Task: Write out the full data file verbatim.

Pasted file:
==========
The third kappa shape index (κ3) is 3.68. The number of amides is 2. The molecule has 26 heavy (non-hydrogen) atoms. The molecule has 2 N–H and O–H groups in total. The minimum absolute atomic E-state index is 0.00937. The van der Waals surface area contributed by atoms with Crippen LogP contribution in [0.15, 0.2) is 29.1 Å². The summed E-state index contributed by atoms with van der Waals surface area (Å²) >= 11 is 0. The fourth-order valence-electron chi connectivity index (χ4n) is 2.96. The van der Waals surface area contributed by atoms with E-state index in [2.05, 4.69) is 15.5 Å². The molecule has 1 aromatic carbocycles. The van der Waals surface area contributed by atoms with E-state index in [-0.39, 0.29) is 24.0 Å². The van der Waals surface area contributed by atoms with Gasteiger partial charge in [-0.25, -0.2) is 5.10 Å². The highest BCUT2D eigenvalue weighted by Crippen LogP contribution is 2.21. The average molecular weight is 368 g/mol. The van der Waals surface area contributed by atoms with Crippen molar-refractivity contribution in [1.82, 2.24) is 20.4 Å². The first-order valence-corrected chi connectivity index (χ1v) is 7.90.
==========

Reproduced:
The third kappa shape index (κ3) is 3.68. The number of amides is 2. The molecule has 26 heavy (non-hydrogen) atoms. The molecule has 2 N–H and O–H groups in total. The minimum absolute atomic E-state index is 0.00937. The van der Waals surface area contributed by atoms with Crippen LogP contribution in [0.15, 0.2) is 29.1 Å². The summed E-state index contributed by atoms with van der Waals surface area (Å²) >= 11 is 0. The fourth-order valence-electron chi connectivity index (χ4n) is 2.96. The van der Waals surface area contributed by atoms with E-state index in [2.05, 4.69) is 15.5 Å². The molecule has 1 aromatic carbocycles. The van der Waals surface area contributed by atoms with E-state index in [-0.39, 0.29) is 24.0 Å². The van der Waals surface area contributed by atoms with Gasteiger partial charge in [-0.25, -0.2) is 5.10 Å². The highest BCUT2D eigenvalue weighted by Crippen LogP contribution is 2.21. The average molecular weight is 368 g/mol. The van der Waals surface area contributed by atoms with Crippen molar-refractivity contribution in [1.82, 2.24) is 20.4 Å². The first-order valence-corrected chi connectivity index (χ1v) is 7.90.